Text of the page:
However, ComRes polling in the first half of this year, suggested that more of the public thought it was an achievement for which the Liberal Democrats were responsible, not the Conservatives. By pledging a bold raise in the allowance in the next Parliament, there have been suggestions that it will enable the Conservatives to take greater credit for the rises already made.

Raising the upper income tax threshold

Proposing major tax cuts is not a risk-free endeavour either. The last time the Conservatives did so – the reduction in the 50p rate of tax – it monumentally backfired, leading to the 2012 Budget gaining its “Omnishambles” sobriquet and a two-year collapse in the party’s poll ratings.

While the public tends to think individuals on all incomes pay too much tax (although they don’t much like cuts to public services either), many Britons are keen to cry-foul of perceived unfairness. The key problem with the 2012 proposals was it appeared to much of the public that the richest were receiving a tax cut, while “ordinary” Britons were not, instead being slapped with pasty taxes and public service cuts. The key test of whether yesterday’s proposals receive a positive a reaction is whether Messrs Cameron and Osborne can convince a sceptical public that everyone will benefit from the changes, rather than just a few. Raising the 20% tax rate at the same time as raising the 40% rate suggests the Tories may have learnt their lesson.

A deficit deficit

Ed Balls was quick to point out that the Tories proposed tax cuts were unfunded. While this might be the case, it appears clear that the Conservatives seem now willing to spend their accumulated political capital for fiscal management. On the last count, their lead over the Labour on being the party most trusted to reduce the deficit was a mammoth 25 points, their highest for any issue. The Conservative leadership may well have decided that having this lead is worth little if it is stuck in the bank. It has not touched their own deficit in vote share behind Labour, so now may well be the time to spend some of the credibility built up over the past half-decade to try and make up the difference instead.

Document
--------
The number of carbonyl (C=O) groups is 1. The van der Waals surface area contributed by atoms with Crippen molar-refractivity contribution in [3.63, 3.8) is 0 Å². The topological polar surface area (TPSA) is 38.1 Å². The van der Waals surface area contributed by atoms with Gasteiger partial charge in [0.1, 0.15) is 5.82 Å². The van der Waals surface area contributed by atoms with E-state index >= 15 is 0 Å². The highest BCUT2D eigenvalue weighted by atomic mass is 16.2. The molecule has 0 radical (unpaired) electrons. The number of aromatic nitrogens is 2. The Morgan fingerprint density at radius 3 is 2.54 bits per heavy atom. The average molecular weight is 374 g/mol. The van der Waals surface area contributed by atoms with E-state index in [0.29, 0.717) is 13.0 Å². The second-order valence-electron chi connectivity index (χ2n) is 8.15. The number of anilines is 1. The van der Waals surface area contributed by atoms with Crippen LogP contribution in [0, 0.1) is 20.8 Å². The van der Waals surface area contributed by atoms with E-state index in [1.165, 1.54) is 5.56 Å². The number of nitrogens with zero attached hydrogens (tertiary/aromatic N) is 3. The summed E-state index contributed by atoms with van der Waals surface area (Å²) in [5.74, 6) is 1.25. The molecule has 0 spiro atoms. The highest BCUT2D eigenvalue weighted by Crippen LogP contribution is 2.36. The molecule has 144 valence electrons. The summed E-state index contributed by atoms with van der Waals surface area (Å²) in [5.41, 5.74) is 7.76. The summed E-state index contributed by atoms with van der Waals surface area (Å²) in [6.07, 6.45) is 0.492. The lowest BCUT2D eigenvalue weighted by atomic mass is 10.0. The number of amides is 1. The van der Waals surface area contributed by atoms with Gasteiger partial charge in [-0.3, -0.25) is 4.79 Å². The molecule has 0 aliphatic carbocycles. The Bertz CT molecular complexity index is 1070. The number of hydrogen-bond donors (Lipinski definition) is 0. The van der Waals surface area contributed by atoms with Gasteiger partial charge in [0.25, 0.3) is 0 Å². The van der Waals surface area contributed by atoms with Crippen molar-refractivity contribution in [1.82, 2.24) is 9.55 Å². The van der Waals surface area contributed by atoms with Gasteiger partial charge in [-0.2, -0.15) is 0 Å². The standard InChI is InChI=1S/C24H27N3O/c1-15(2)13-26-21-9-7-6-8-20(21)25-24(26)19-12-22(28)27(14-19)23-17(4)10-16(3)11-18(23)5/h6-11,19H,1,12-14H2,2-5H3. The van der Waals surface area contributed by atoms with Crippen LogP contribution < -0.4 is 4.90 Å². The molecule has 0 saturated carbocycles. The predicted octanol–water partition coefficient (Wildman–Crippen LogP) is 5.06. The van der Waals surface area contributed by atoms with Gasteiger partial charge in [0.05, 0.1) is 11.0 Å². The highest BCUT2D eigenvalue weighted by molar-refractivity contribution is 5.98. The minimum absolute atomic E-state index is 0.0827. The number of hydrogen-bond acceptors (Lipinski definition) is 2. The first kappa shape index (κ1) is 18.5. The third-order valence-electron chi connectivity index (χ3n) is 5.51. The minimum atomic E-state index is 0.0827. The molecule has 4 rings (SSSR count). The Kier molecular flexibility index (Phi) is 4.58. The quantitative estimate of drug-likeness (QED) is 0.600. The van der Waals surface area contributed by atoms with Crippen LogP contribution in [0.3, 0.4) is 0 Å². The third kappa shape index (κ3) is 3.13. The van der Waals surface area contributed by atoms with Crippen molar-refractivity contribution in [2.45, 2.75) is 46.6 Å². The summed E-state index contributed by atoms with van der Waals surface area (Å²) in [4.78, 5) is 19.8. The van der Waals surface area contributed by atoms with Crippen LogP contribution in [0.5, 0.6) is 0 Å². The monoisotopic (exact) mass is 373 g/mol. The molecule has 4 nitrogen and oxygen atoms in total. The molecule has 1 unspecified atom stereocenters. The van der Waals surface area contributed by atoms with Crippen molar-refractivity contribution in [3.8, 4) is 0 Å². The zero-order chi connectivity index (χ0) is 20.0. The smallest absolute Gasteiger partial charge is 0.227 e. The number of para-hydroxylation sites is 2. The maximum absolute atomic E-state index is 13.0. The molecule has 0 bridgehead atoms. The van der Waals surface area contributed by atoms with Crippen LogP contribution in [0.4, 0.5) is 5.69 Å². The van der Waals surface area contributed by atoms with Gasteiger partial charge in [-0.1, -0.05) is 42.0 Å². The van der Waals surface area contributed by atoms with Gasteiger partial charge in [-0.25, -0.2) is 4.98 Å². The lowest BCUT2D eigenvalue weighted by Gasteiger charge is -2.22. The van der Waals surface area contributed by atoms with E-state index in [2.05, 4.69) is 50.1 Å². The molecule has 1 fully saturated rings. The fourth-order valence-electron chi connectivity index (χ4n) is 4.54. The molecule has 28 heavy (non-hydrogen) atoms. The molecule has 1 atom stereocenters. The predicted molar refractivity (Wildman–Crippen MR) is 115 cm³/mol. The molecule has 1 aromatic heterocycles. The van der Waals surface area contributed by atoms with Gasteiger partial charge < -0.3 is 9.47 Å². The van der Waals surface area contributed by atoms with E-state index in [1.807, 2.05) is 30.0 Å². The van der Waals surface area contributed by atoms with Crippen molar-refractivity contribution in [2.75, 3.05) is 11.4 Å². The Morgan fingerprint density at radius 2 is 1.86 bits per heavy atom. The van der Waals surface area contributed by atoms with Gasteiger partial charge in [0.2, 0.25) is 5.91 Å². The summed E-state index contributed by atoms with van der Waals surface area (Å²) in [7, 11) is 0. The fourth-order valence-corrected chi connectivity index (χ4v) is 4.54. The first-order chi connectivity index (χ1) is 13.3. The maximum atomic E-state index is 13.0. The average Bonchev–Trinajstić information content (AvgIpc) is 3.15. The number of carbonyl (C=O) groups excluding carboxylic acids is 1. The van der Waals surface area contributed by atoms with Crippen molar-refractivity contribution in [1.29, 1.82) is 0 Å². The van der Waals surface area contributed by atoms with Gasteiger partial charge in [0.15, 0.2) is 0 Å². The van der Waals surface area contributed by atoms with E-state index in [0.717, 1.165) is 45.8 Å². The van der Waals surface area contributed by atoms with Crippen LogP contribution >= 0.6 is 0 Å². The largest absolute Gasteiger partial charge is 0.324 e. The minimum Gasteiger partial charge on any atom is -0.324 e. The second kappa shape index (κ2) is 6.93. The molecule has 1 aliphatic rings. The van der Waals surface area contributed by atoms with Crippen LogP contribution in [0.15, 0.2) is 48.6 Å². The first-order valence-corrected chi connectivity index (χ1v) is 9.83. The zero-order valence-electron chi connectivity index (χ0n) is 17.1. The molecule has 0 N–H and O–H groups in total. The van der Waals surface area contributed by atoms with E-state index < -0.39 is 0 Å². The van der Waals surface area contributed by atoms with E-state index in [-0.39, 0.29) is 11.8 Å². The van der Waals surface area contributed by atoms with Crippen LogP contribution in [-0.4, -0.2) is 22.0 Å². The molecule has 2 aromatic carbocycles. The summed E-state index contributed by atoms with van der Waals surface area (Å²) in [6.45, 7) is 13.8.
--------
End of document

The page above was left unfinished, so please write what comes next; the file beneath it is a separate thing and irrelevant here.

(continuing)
Should we expect a bounce?

Finally, a word of warning. There will certainly be numerous stories over the coming weeks suggesting that the Conservatives have seen a “bounce” following what is widely seen in Westminster as a successful speech. These should be treated very carefully. There were many stories last year pointing to one or two point rises in Labour’s vote share following the energy prize freeze which supposedly signified a “bounce”. In fact most of these were all changes within the margin of error, very similar to those seen in previous months. What had changed was the narrative around the polling: polls showing Labour increases were seized upon, those showing the party down slightly, left by the wayside. From September to December though, Labour’s average lead barely changed.

That’s not to say that the same will happen with the Conservatives this year. But political speeches tend to go unnoticed by most of the public. And with more than one million Youtube views, a widely shared and less than flattering spoof remix of “David Cameron’s Conference Rap” will almost certainly have been seen by more people than watched the speech in its entirety.

David Cameron may have fired the starting gun for the election, but it’s a marathon, not a sprint. And, as with any marathon, victory becomes a physical impossibility if you are too far behind to catch up as you approach the finish line. The Conservatives will be mindful that there are only 215 days left to overtake Labour. To give some perspective on that, the gap between today and Election Day is the same as the gap between 1 March 2014 and today. Is that time enough?


Adam Ludlow is an analyst for ComRes, one of the nine active major British polling companies in our polling tracker.